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Talking, or Texting?

Having read an interesting question: “Do you prefer to talk, or text?”  I am once again intrigued by context. Perhaps lit’s because I am a writer, or perhaps because my thinking is influenced by the Feldenkrais Method. A simple question, “This, or that?” is not so simple, after all. I have to answer, “For what purpose? When?”

“Talk or text” doesn’t seem like a preference, as “Boxers, or briefs?” is. I love to text for the fast-and-dirty, need-info-or-your-attention-NOW kind of communication. I like to talk only if I am sure the other person has time for a more in-depth conversation.  The question also presumes a context of  what we might call “device-based communication.”  In-person, face-to-face is not what is being addressed here.  As we are increasingly mobile, we literally do things “on the run,” or “remotely.” Right now, I am away from my office, waiting at Half Price Books for their assessment of the value of the books I brought in to sell, and blogging on my iPad. If you had asked me even a year ago if such a thing were even possible – let alone that I would be doing it, I would have said you were nuts! With so many contact options and styles open to us (talk in person, talk on the phone, email, chat, text, smoke signals, tea leaves), our communications and our relationships are subject to much finer distinctions.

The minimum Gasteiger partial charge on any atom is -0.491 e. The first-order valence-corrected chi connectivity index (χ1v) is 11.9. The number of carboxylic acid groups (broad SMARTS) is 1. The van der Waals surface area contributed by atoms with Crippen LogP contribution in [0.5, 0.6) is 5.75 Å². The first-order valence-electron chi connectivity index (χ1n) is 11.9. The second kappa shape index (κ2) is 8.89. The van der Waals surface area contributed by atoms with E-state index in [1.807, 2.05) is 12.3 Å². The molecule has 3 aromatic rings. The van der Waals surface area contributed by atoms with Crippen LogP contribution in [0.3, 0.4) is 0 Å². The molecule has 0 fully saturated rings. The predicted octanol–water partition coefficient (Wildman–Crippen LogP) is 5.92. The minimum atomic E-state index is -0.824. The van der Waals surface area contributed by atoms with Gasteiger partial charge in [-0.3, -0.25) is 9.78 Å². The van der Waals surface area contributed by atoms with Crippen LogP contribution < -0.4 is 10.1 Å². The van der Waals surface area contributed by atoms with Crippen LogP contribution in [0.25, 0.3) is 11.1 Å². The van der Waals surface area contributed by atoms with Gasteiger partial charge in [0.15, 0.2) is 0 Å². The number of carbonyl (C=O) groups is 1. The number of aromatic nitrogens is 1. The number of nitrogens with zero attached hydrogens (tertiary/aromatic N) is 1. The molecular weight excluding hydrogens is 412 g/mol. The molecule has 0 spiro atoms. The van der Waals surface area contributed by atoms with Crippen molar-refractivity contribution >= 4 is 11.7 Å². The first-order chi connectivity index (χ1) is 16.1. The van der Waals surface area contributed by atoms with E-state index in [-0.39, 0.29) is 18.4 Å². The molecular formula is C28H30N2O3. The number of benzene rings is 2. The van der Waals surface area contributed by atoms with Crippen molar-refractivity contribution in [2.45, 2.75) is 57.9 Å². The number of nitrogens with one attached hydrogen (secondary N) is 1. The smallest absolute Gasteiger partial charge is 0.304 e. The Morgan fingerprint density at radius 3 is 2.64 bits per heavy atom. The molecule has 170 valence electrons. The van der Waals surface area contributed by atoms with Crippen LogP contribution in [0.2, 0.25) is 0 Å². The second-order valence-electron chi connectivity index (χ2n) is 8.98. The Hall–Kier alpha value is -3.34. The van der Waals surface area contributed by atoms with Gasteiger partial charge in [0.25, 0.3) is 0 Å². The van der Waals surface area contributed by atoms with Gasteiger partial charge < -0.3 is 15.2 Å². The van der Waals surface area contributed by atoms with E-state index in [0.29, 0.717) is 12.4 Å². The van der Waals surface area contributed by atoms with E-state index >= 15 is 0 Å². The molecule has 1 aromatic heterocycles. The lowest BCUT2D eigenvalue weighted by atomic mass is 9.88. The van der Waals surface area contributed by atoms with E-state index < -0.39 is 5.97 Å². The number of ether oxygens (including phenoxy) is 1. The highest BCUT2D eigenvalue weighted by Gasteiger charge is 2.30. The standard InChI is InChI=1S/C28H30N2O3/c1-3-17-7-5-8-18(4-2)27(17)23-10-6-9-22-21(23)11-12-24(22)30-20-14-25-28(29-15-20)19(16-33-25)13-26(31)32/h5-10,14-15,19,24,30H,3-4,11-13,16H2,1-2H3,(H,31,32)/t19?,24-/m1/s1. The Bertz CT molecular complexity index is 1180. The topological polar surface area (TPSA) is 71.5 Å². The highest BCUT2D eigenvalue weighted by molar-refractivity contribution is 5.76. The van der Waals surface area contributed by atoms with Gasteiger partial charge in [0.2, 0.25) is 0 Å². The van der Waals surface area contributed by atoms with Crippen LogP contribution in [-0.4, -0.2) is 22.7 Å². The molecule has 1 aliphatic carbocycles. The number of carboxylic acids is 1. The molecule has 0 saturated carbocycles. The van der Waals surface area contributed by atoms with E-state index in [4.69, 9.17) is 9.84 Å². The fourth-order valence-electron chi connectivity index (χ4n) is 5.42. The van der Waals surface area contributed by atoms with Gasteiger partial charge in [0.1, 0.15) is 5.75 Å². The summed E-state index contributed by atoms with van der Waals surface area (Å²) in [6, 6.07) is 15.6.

My new clients frequently ask me the same abstract questions: “What is the best way to ______? Which is the RIGHT way to ______?” My answer must be, “It depends.” We can, and must, adapt virtually every action to the present circumstances. Your body alignment wil be very different if you are walking down the street, or looking under your bed for a lost shoe. Your breathing will be different if you are sleeping, sprinting, singing, or giving birth. The Feldenkrais Method helps you to discover your own best way to turn your intentions into actions.